24 May, 2017
Former President Park Geun-hye, far left, waits at the Seoul Central District Court on Monday for the first hearing in her bribery and abuse of power trial. It was Park's first public appearance since she was put into custody on March 31.
Former South Korean President Park Geun-hye was a study in determination as she strode into a packed Seoul courtroom Tuesday to begin a trial on corruption charges that could send her to prison for life if convicted on the most serious counts.
Her defense team maintains her innocence.
The conservative former leader - who faces a life term in jail - pleaded not guilty to the 18 offences she has been charged with, including abuse of power, coercion, and leaking of official documents, BBC reported.
The court allowed the press to take photos and broadcast the hearing's early minutes.
Reading out the charges against Park and Choi, it said: "The former president standing trial is a part of unfortunate history". When a judge asked about her occupation, she tersely said, "I don't have any". She is the eldest daughter of the dictator Park Chung-hee and she had a traumatic upbringing - her mother Yook Young-soo was assassinated in 1974, while her father was slain in 1979. Choi entered the room next and looked at Park. The former president avoided eye contact with her friend of 40 years. Choi was seated between Park's lawyer and her lawyer, Lee Kyung-jae. They say she colluded with Choi to take about $26 million in bribes from Samsung and was promised tens of millions of dollars more from Samsung and other large companies.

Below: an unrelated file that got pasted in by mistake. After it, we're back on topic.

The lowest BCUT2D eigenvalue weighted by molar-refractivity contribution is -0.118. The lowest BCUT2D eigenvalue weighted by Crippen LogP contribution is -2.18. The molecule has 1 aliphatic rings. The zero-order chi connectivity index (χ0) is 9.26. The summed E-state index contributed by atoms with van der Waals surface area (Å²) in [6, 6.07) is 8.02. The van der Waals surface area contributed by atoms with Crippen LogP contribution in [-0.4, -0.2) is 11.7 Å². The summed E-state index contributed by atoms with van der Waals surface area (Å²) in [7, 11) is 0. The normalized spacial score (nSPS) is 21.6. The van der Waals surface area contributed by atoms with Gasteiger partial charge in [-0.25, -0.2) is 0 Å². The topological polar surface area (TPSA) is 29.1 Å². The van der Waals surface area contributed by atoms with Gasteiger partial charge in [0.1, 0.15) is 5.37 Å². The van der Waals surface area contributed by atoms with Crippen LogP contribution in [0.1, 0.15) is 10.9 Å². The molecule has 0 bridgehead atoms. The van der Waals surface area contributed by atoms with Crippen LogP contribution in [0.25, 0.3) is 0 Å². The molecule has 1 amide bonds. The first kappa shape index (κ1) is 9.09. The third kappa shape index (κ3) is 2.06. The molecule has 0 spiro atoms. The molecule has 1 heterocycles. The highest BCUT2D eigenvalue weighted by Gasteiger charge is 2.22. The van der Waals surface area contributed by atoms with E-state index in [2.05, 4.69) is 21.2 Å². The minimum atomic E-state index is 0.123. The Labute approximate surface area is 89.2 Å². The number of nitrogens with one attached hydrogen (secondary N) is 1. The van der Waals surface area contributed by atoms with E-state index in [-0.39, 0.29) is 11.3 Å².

"What is your occupation?"
Three judges preside over the trial, led by Judge Kim Se-yun, who is also in charge of Ms Choi's trial. A top court ousted her from office.
South Koreans have been eagerly anticipating the trial of the country's first female president, who spent both her youth and later years in the Blue House - the country's equivalent to the White House. She is also accused of receiving bribes from conglomerates.
Park has apologized for putting trust in Choi but denied breaking any laws and accuses her opponents of framing her. Choi also denies wrongdoing. New liberal President Moon Jae-in took office this month after winning a special election to replace Park. Lee faces a separate trial. In 1996, former Presidents Chun Doo Hwan and Roh Tae-woo were tried together for their roles in the 1979 military coup and for corruption. Park was represented by six lawyers.
Prosecutors boast of having "overflowing" evidence proving Park's involvement in criminal activities.
As widely expected, Park denied all the charges. "Yes", she said. "My position is the same as my lawyer's". She added that Park is not the type of a person who could run the country with bribes and that the reason Park urged business leaders to support the Mir and K-Sports Foundation was purely to develop the nation's culture and sports sectors.